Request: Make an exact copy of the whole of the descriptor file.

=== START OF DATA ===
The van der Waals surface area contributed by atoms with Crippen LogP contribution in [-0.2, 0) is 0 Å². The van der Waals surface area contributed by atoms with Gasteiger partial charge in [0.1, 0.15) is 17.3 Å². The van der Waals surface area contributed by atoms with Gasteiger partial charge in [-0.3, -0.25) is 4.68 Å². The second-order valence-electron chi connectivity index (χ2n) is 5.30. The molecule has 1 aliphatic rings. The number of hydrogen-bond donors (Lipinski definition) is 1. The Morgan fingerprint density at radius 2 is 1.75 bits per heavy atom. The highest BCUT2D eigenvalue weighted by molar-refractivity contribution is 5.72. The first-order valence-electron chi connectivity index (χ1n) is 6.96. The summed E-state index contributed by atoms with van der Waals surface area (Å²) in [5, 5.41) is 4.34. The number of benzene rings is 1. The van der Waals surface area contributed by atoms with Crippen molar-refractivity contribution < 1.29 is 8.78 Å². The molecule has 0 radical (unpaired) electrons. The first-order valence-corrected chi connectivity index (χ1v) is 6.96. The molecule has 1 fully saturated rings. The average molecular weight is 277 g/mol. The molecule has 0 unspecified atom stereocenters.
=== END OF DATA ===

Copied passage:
The van der Waals surface area contributed by atoms with Crippen LogP contribution in [-0.2, 0) is 0 Å². The van der Waals surface area contributed by atoms with Gasteiger partial charge in [0.1, 0.15) is 17.3 Å². The van der Waals surface area contributed by atoms with Gasteiger partial charge in [-0.3, -0.25) is 4.68 Å². The second-order valence-electron chi connectivity index (χ2n) is 5.30. The molecule has 1 aliphatic rings. The number of hydrogen-bond donors (Lipinski definition) is 1. The Morgan fingerprint density at radius 2 is 1.75 bits per heavy atom. The highest BCUT2D eigenvalue weighted by molar-refractivity contribution is 5.72. The first-order valence-electron chi connectivity index (χ1n) is 6.96. The summed E-state index contributed by atoms with van der Waals surface area (Å²) in [5, 5.41) is 4.34. The number of benzene rings is 1. The van der Waals surface area contributed by atoms with Crippen molar-refractivity contribution < 1.29 is 8.78 Å². The molecule has 0 radical (unpaired) electrons. The first-order valence-corrected chi connectivity index (χ1v) is 6.96. The molecule has 1 fully saturated rings. The average molecular weight is 277 g/mol. The molecule has 0 unspecified atom stereocenters.